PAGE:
Mill Creek Restoration in Full Swing

Mill Creek Restoration Plan./Map courtesy of the Hoopa Valley Tribal Fisheries Department.

Mill Creek Restoration Plan./Map courtesy of the Hoopa Valley Tribal Fisheries Department.

If You Build it, They Will Come

By Allie Hostler, Two Rivers Tribune

Published in the Volume 23, Issue 14 edition of the Two Rivers Tribune

Baby salmon need protection from a swath of threats awaiting them after they hatch. If they are strong enough to survive one-to-two years in fresh water, they might make it to the sea where they feed and mature into adults, swim back to their natal stream to spawn and complete their lifecycle.

The Hoopa Valley Tribe’s Fisheries Department hopes to improve survival rates of Mill Creek Coho and Chinook salmon smolts by restoring the stream bed and flood plain area to resemble what it was prior to the 1964 flood.

“The 1964 Flood annihilated parts of Hoopa,” Hoopa Valley Tribal Fisheries Biologist, Paul Petros said. “At that time, the Army Corps of Engineers was more concerned about moving water, so they channeled the creeks to move water out. I don’t think fisheries habitat was considered.”

What resulted was a straight, steep reach in the flood plain; an inhospitable fast-moving waterway that was no good for spawning or rearing habitat.

“The channel was so steep and confined. The velocity of the water is much faster than any juvenile fish would want to rear in,” Petros said.

Mill Creek, in its natural, pre-flood state, was a large alluvial fan. The flood plain area of the creek was slow moving and occupied the area between Mill Creek Road and Marshall Lane. The slow moving nature of the stream created ideal spawning habitat for Coho and other salmonids.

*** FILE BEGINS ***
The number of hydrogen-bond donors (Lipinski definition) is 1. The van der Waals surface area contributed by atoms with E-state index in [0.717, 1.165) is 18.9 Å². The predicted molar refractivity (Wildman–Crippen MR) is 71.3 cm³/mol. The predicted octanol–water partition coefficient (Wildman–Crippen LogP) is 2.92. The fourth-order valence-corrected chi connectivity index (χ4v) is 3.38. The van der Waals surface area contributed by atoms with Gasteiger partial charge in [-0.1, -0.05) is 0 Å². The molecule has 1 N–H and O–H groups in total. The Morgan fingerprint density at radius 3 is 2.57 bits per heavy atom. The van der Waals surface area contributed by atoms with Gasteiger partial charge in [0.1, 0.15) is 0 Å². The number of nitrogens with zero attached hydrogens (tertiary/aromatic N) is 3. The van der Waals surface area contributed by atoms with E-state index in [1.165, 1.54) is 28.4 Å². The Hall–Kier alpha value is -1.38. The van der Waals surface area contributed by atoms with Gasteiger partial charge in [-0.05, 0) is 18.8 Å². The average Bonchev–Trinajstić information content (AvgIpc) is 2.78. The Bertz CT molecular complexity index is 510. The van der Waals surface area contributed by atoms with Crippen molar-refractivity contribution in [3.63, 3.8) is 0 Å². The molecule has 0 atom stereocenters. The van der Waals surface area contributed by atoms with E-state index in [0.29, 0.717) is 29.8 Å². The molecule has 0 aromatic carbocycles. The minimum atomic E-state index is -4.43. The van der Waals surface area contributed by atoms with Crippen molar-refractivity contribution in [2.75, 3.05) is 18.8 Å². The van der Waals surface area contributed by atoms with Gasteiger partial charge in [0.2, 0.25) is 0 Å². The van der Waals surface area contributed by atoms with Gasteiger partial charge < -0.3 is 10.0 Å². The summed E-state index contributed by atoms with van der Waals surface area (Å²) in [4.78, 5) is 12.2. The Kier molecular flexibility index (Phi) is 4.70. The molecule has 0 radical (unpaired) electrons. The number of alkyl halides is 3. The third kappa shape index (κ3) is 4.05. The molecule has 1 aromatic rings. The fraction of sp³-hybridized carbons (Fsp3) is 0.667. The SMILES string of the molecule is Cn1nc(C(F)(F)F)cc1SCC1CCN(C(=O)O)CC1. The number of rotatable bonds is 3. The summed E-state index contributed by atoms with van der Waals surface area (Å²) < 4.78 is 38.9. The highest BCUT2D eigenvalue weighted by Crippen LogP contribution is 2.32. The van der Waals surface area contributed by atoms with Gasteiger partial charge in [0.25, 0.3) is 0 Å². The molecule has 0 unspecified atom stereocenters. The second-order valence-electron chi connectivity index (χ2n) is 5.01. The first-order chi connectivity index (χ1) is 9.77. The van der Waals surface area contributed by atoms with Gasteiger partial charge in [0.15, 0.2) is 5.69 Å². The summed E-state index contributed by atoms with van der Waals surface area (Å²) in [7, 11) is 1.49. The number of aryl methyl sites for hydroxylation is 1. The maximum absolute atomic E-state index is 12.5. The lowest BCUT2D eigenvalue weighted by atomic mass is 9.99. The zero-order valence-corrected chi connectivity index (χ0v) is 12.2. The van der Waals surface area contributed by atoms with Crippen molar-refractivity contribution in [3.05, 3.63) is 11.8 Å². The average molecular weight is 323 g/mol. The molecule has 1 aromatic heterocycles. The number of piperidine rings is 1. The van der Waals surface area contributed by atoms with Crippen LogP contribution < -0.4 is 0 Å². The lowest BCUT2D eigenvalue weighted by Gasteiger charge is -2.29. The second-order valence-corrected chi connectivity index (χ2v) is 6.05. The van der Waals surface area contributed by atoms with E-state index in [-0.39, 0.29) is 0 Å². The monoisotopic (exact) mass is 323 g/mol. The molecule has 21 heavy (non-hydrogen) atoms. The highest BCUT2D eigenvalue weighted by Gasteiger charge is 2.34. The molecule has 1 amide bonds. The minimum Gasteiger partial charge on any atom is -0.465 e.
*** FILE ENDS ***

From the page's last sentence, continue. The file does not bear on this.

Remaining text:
“Once we open that up, add some gravel, meanders and restore the riparian area, we will have doubled the stream length, providing better habitat and more of it, Petros said.

If You Build it, They Will Come

Two crews have joined forces to complete the on-the ground work; Hoopa Valley Roads and Aggregate and Kapel Construction. Each crew has four people pushing, piling and moving around about 120,000 cubic yards of silt left behind for more than 53 years.

Once the material is removed and the new channels are established, river bed will be exposed, and gravel and log features will be added.

The plan began more than two years ago with an idea to restore the flood plain areas of Supply Creek and Mill Creek. Funding was sought and obtained from the California Department of Fish and Wildlife (CDFW) and the National Oceanic and Atmospheric Administration (NOAA Fisheries).

The HVT Fisheries Department contracted with McBain and Associates, the same engineers who have helped design the restoration efforts further upstream on the mainstem Trinity River as well as many of its tributaries.

Loren Norton, director of Hoopa Valley Roads and Aggregate said his crews have previously worked on stream restoration projects at Bucktail Creek near Lewiston, Supply Creek in Hoopa and upon completion of their work at Mill Creek, they begin another restoration project at Sheraton Gulch near Lewiston.

“We’re gearing up for more restoration work,” Norton said. “We’re also getting the experience we need to hopefully partner with neighboring tribes when the time comes to remove the Klamath Dams.”

Tyke Robbins owns and operates Kapel Construction.

“As a person from the river, who grew up on the river, and loves fish, I’m happy I can help,” Robbins said. “What we’re doing—creating meanders, turns, eddies, putting trees and gravel in—will give the small fish a place to rear. I hope people realize how much it helps the fish and support the project.”

Petros said it could take several years of gathering data to measure the benefits of the restoration projects, but he’s confident there will be benefits.

He added, “We’re doing this work during a time when overall populations are at an all-time low, so it could take a while before we see a change.”

Phase One of the Mill Creek project is expected to be completed by late June or July with Marshall Lane reopening in late June.

The HVT Fisheries Department recently partnered with the Hoopa Public Utilities District to secure more funding to complete Phase Two of the Supply Creek project. Phase Two will consist of removing an antiquated sewer system and replacing it with a new one.

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